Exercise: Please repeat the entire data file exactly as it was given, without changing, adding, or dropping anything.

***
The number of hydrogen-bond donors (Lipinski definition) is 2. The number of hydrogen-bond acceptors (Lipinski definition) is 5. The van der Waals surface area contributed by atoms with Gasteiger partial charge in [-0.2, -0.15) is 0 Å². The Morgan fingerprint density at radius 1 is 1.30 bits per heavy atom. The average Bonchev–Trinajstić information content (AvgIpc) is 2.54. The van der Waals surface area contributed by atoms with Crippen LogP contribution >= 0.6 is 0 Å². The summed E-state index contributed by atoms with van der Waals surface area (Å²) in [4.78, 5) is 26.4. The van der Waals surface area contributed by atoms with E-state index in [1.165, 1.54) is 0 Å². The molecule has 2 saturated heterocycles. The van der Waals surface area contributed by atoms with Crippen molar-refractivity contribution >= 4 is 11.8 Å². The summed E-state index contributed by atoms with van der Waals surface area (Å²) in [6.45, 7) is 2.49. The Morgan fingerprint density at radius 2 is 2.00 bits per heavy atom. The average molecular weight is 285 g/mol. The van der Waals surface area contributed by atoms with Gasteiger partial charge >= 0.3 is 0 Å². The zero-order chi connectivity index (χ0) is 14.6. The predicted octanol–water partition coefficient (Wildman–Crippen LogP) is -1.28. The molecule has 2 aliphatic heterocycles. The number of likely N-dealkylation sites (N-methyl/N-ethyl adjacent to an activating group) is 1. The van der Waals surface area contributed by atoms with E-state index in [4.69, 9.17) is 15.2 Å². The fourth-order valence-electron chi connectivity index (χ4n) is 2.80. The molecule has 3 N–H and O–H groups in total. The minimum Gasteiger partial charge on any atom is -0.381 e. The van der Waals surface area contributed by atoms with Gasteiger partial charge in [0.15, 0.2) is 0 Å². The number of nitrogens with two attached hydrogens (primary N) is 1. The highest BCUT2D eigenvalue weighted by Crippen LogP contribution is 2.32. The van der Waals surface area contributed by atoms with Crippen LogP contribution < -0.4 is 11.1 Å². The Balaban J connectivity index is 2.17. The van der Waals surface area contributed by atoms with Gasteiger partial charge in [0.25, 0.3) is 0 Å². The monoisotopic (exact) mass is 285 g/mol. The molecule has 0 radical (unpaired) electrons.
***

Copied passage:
The number of hydrogen-bond donors (Lipinski definition) is 2. The number of hydrogen-bond acceptors (Lipinski definition) is 5. The van der Waals surface area contributed by atoms with Gasteiger partial charge in [-0.2, -0.15) is 0 Å². The Morgan fingerprint density at radius 1 is 1.30 bits per heavy atom. The average Bonchev–Trinajstić information content (AvgIpc) is 2.54. The van der Waals surface area contributed by atoms with Crippen LogP contribution >= 0.6 is 0 Å². The summed E-state index contributed by atoms with van der Waals surface area (Å²) in [4.78, 5) is 26.4. The van der Waals surface area contributed by atoms with E-state index in [1.165, 1.54) is 0 Å². The molecule has 2 saturated heterocycles. The van der Waals surface area contributed by atoms with Crippen molar-refractivity contribution >= 4 is 11.8 Å². The summed E-state index contributed by atoms with van der Waals surface area (Å²) in [6.45, 7) is 2.49. The Morgan fingerprint density at radius 2 is 2.00 bits per heavy atom. The average molecular weight is 285 g/mol. The van der Waals surface area contributed by atoms with Gasteiger partial charge >= 0.3 is 0 Å². The zero-order chi connectivity index (χ0) is 14.6. The predicted octanol–water partition coefficient (Wildman–Crippen LogP) is -1.28. The molecule has 2 aliphatic heterocycles. The number of likely N-dealkylation sites (N-methyl/N-ethyl adjacent to an activating group) is 1. The van der Waals surface area contributed by atoms with E-state index in [4.69, 9.17) is 15.2 Å². The fourth-order valence-electron chi connectivity index (χ4n) is 2.80. The molecule has 3 N–H and O–H groups in total. The minimum Gasteiger partial charge on any atom is -0.381 e. The van der Waals surface area contributed by atoms with Gasteiger partial charge in [0.15, 0.2) is 0 Å². The number of nitrogens with two attached hydrogens (primary N) is 1. The highest BCUT2D eigenvalue weighted by Crippen LogP contribution is 2.32. The van der Waals surface area contributed by atoms with Crippen LogP contribution < -0.4 is 11.1 Å². The Balaban J connectivity index is 2.17. The van der Waals surface area contributed by atoms with Gasteiger partial charge in [0.25, 0.3) is 0 Å². The monoisotopic (exact) mass is 285 g/mol. The molecule has 0 radical (unpaired) electrons.